Lindsay Lohan Says She's Sorry Her #MeToo Comments 'Upset' People

We were really rooting for Lindsay Lohan’s triumphant comeback. Maybe we have a soft spot for our now-former fave Parent Trap twin. Or maybe it’s because we’re all about petty queens who use their clout to fend off bankruptcy rumors. Regardless, we’re overlooking Lohan’s comeback in beauty line form. I mean, we were skeptical from the start. But her whole comeback might have hit a bump after she made some public comments that shame the #MeToo movement and women who speak up about their sexual assault. IMO, even before this, Lohan defended Harvey Weinstein in a deleted tweet and then in an Instagram story.

Speaking with UK's The Times, Lohan had some troubling things to say when asked about the #MeToo movement. “If it happens at that moment, you discuss it at that moment. You make it a real thing by making it a police report. I’m going to really hate myself for saying this, but I think by women speaking against all these things, it makes them look weak when they are very strong women. You have these girls who come out, who don’t even know who they are, who do it for the attention. That is taking away from the fact that it happened,” Lohan said.

Honestly, we’re still confused as to how Lohan thinks people who are speaking out against their abusers are weak. Are we talking about the same #MeToo movement here, Lo? You know, the same movement that helped call attention to a huge issue. The very movement that helped Terry Crews find his voice to speak out against his abuser. And Chloe Dykstra. And Lucy Hale.

But the fact that Lohan insinuates that some women are abusing the movement for attention or publicity is a dangerous, and statistically improbable, claim to make. According to the National Sexual Violence Resource Center (NSVRC) and the organization’s extensive study on sexual assault statistics, only 2-8% of sexual assault crimes are reported under false pretenses.

Last month, Lohan told The New York Times, “I’m a normal, nice person. A good person. I don’t have any bad intentions. And my past has to stay in the past.” But this isn’t that far in the past because Lohan’s anti-MeToo interview happened as recent as last week. Though Lohan might not have bad intentions and wants the public to see her for her niceness, Twitterverse hasn’t necessarily perceived her statements in a positive light.

One user counteracts Lohan’s comments by encouraging people to continue to tell their stories, regardless of what Lohan might think.

Whereas, another adds that Lohan’s previous in-interview statements contradict her remarks about the #MeToo movement.

After all, prior to her comments on the movement, Lohan prefaced her statements with, “I don’t really have anything to say. I can’t speak on something I didn’t live, right? Look, I am very supportive of women. Everyone goes through their own experiences in their own ways.”

While Lohan might say she’s supportive of women, accusing some women of lying or manipulating an empowering cause for their own personal gain doesn’t seem very supportive. Beyond her contradictory definition of what it means to be supportive, Lohan’s initial statements seem rather invasive.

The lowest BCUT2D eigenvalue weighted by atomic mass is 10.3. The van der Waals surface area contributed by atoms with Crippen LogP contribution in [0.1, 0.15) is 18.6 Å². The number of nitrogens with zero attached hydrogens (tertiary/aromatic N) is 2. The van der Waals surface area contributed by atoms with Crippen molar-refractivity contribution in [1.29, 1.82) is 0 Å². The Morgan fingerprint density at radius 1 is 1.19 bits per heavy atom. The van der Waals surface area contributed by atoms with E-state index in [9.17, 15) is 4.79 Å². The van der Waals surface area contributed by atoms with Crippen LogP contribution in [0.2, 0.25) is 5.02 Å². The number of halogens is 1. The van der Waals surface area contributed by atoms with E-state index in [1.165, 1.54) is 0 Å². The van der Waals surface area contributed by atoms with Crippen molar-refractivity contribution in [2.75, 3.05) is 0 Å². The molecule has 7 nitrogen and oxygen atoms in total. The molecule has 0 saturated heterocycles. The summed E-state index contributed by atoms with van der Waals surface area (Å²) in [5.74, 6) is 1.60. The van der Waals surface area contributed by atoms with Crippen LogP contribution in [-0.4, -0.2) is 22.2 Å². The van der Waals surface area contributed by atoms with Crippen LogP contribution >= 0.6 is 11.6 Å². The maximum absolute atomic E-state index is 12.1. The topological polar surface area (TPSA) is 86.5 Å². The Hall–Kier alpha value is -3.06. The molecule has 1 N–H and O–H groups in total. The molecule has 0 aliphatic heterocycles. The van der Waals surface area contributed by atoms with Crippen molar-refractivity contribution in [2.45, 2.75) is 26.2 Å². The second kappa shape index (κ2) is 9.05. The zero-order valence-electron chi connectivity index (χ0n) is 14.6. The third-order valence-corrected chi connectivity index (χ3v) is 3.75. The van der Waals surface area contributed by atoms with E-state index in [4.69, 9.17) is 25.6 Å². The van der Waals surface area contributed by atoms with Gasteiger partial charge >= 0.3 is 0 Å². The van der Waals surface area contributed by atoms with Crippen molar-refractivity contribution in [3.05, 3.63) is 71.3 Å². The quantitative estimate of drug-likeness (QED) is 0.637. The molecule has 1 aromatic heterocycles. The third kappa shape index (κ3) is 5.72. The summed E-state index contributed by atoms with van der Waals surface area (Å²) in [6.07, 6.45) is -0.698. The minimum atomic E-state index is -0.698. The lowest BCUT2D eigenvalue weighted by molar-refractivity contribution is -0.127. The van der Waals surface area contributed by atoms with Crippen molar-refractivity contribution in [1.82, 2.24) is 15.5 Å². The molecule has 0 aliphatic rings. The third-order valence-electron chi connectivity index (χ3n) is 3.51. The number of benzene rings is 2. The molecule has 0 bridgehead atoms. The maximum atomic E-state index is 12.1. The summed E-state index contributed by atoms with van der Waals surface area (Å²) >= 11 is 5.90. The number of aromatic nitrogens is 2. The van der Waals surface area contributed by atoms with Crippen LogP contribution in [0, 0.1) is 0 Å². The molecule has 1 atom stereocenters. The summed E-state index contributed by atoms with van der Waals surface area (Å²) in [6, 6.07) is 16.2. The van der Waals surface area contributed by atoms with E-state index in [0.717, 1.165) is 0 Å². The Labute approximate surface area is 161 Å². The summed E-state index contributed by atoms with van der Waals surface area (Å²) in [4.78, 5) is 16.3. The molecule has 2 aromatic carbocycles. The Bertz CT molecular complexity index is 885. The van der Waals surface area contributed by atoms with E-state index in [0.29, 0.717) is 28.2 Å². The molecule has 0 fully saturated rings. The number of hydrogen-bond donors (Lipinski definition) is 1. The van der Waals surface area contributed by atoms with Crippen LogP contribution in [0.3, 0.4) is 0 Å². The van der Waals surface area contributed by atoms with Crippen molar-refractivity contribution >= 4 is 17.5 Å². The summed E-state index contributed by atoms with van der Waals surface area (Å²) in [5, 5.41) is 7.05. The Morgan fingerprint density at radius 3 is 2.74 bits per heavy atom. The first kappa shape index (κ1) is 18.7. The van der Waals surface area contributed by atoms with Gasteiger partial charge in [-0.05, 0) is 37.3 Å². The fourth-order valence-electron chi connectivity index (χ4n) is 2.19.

At the first, Lohan notes that she can’t talk about the movement because she hasn’t experienced what the movement is discussing (i.e. sexual assault and sexual harassment). Yet, in an odd culmination of self-awareness and exploitation, she continues to insert her opinion about a narrative that she admittedly knows nothing about.

While Lindsay Lohan might want to keep up the allegedly “nice person” image, her comments can hinder the #MeToo movement in a troubling way. As Vox adds, a high percentage of people are already worried that women falsely claim that men sexually assault them. Coupled with Lohan’s interview about the movement, this could influence the public’s already skewed perception about the factually low percentage of false claim cases.

Since Lohan's initial comments circulated the social media ecosystem, she's issued an addendum to her comments. We'd say she apologized for her apparent insensitive comments about the movement, but she didn't necessarily apologize for what she said. She just apologized for how people reacted to her remarks in her now-infamous interview with The Times.

"I would like to unreservedly apologize for any hurt and distress caused by a quote in a recent interview with The Times," Lohan told PEOPLE. IMO, it makes it seem like she's oddly saying sorry for people's reactions rather than owning up to what she said and apologizing for it. Still, her non-apology continues. 

"I feel very strongly about the #MeToo movement and have the utmost respect and admiration for the women brave enough to come forward and speak out about their experiences. Their testimony has served to protect those who can’t speak, and give strength to those who have struggled to have their voices heard," Lohan expands. I mean, who are we to judge? Maybe Lohan educated herself about the purpose of the movement. Or maybe she had a moment of clarity while she was scrolling through the Twitter-driven backlash from her initial interview. Regardless, we're glad that her PR team she allegedly changed her mind about the movement. 

Despite what the undercover mean girl may or may not think about the #MeToo movement, it’s important to speak up about sexual assault. If you don’t feel comfortable talking about your sexual assault, then surround yourself with a legitimately supportive group of people who can continually empower you through this process.

If you or someone you know is having a difficult time after experiencing sexual violence of any kind, contact the RAINN National Sexual Assault Telephone Hotline at 800.656.HOPE (4673) or access the 24/7 help chat.